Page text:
Generally, water quality improvement in settling ponds is predominantly limited to physicochemical processes such as gas exchange, autoxidation and sedimentation. Hence, the removal or decomposition of secondary contaminants such as Mn and NH4 was primarily stimulated in the vibrant and dynamic, near-natural environment of the densely vegetated wetlands and continued in sediment filters. Thus, the surface-flow wetlands are the centrepiece for not only polishing of residual Fe, but also beneficial biogeochemical substance and redox cycles (Opitz et al., 2021). These observations are in accordance with previous studies on composite passive mine water treatment systems where wetlands were found to outperform settling ponds, not only for Fe but also Mn removal (e.g. Batty et al., 2008; Sapsford, 2013). Finally, the sediment filters were found to be a suitable means for overall polishing of particulate and redox-sensitive compounds (Fe, As, Mn, NH4, TSS) whilst concomitantly mitigating spatiotemporal fluctuations that inevitably arise in near-natural open systems, including but not limited to turbidity, oxygen level, redox potential and TOC (Fig. 4 and Fig. S1).

Comprehensive, year-round datasets such as collected for the Westfield pilot plant provide a robust basis for assessment of treatment performance. Nevertheless, in-depth evaluation of the underlying temporal profiles is indispensable to identify spatiotemporal variations and interrelations in individual treatment stages. This was highlighted for the biogeochemical removal of Mn and NH4 which both (1) displayed an establishment phase with higher removal rates in the second and third compared to the first year of operation (data not shown) and (2) were subject to seasonal variation. The comprehensive monitoring together with visual observations indicate that development of plant cover, adapted microbial populations, biofilms, sediments and reactive surface coatings were the driving factors for Mn(II) oxidation and nitrification in surface-flow wetlands as previously suggested by Demin et al. (2002). The spatiotemporal fluctuations should, however, be kept in mind when interpreting treatment efficiency and mass balance estimates based on periodic samplings (Opitz et al., 2020). Altogether, it is to be expected that contaminant removal improves with maturation of the system until, eventually, sediment accumulation compromises the hydraulic efficiency. As biogeochemical trends and cycles in eco-technological systems are rather sluggish, necessary maintenance measures may be adequately predicted.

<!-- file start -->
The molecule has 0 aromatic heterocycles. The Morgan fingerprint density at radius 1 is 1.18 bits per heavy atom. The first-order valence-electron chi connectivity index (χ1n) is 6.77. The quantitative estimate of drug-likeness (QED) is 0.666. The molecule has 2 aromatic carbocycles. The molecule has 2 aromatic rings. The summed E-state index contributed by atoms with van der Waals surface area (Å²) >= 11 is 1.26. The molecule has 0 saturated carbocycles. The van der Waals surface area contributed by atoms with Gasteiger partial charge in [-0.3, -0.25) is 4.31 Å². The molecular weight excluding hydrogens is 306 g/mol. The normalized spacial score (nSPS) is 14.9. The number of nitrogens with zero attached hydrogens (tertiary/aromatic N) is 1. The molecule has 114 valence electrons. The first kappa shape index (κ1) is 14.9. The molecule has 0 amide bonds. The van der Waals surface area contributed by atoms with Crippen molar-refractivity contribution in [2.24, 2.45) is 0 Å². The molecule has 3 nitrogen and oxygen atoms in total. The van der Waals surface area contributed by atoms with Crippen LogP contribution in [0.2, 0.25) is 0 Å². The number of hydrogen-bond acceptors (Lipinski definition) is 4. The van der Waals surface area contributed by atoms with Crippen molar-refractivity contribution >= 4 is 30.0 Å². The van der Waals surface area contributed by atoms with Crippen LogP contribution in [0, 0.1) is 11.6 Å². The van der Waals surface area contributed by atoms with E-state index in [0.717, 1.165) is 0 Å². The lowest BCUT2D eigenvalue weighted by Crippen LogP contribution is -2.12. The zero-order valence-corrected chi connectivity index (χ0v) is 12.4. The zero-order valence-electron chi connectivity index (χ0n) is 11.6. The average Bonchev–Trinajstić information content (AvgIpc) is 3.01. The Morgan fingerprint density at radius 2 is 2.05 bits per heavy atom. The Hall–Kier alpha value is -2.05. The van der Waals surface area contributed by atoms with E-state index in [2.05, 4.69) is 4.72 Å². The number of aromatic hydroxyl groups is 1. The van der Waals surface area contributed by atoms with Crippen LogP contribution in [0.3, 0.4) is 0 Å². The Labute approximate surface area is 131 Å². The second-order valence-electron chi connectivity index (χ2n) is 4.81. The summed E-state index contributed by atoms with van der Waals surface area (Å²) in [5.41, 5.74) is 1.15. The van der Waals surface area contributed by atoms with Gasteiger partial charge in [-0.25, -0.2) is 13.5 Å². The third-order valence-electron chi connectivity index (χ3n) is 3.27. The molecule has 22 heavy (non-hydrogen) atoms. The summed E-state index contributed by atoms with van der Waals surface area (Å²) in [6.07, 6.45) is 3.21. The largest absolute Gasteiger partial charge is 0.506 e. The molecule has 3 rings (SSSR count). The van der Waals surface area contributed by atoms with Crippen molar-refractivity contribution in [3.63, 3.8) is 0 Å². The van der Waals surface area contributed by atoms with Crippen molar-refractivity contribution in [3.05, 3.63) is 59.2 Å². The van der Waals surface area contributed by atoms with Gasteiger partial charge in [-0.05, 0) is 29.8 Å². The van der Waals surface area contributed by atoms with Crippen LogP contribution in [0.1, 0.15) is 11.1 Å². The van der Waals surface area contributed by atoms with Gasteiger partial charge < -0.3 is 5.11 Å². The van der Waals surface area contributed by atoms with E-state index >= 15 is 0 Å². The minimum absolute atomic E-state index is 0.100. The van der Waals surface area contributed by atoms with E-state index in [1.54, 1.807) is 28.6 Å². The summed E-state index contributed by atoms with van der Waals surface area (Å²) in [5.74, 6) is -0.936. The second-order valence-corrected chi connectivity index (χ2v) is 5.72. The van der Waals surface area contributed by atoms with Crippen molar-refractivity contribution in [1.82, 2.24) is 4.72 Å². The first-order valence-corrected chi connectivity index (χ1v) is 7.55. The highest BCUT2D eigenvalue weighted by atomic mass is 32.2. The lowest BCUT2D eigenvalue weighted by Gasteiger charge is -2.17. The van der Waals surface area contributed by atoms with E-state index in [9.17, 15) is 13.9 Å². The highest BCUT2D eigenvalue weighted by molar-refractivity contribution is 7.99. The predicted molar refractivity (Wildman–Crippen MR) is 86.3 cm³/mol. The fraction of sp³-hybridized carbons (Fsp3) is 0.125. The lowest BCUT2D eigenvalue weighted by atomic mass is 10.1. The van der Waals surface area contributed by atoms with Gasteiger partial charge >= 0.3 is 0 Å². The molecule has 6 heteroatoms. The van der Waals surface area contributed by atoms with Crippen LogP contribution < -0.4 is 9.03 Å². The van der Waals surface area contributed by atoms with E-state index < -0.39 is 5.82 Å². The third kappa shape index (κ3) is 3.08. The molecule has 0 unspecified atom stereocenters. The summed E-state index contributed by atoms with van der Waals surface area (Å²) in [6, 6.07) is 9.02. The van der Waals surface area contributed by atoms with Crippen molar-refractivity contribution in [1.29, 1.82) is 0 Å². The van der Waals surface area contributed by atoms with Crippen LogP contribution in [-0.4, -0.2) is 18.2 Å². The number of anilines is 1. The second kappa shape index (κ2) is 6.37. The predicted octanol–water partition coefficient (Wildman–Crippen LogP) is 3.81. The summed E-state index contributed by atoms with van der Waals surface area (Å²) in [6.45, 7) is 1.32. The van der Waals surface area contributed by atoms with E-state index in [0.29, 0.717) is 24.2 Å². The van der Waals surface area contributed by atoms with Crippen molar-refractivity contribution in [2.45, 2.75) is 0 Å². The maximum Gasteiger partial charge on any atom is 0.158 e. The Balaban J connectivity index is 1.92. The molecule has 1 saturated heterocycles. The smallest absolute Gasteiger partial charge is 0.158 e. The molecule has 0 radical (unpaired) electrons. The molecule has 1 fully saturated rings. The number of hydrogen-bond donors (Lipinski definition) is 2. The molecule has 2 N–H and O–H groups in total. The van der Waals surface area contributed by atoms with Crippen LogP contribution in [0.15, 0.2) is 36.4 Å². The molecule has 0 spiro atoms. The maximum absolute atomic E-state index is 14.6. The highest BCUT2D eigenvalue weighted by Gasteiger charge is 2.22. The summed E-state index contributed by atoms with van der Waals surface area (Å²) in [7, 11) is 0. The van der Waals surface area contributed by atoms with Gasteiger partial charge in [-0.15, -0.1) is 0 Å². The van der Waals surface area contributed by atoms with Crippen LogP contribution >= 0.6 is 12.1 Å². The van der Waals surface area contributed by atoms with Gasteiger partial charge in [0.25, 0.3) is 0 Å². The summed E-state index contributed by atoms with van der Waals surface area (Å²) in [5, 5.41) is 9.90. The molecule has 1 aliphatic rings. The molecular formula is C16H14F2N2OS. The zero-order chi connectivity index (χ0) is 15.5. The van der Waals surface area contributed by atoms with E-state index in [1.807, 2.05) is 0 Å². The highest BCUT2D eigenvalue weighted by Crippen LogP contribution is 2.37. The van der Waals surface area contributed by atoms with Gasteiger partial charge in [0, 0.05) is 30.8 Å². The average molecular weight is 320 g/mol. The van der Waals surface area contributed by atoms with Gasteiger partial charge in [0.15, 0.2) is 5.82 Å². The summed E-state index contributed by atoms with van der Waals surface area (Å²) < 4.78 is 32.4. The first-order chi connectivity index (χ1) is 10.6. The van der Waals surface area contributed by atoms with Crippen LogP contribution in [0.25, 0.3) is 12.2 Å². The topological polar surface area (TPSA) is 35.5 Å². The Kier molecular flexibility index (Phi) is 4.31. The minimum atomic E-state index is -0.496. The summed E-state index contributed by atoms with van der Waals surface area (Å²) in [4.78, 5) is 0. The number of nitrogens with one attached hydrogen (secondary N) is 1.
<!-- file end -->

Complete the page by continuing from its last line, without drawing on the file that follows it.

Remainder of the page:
6 Conclusions

The study confirmed suitability and operational reliability of the multistage passive system for treatment of ferruginous, mining-influenced seepage water at the project site. The Westfield pilot system achieved excellent removal rates for Fe as the primary contaminant in the order of 98% with effluent concentrations averaging 0.21(±0.07) mg/L, thus reliably meeting the strict site-specific effluent limit of 1 mg/L.

In-depth evaluation of the consecutive treatment stages showed that, whilst the bulk Fe load was retained in bare settling ponds, wetlands and sediment filters displayed similar discrete treatment efficiency and thus proved indispensable for polishing. The surface-flow wetlands were found to be the centrepiece of the multistage system, not only for Fe removal but also by stimulating and enhancing biogeochemical processes that contribute to the removal of secondary contaminants such as Mn and NH4. The sediment filters were found to be an eminently suitable means for overall polishing and to mitigate spatiotemporal variations of various hydrochemical parameters in the open system, including but not limited to TSS/turbidity, oxygen level, redox potential, Fe, As, Mn, NH4 and TOC.

Fe removal efficiency of the multistage pilot system was comparable to the full-scale conventional treatment plant currently operated on site and even surpassed the latter in terms of Mn/NH4 removal, thus demonstrating that passive treatment is a suitable and more sustainable alternative for long-term seepage water treatment at the project site.

Altogether, the pilot study showed that strategically combing increasingly efficient passive treatment stages broadly following the Pareto principle may allow for optimisation of treatment performance and operational reliability whilst providing an opportunity to minimise land consumption, maintenance requirements and overall costs. In addition, the multistage setup ensures that performance fluctuations in one stage are reliably mitigated in the consecutive treatment stage(s), thus minimising the overall risk of exceeding regulatory requirements.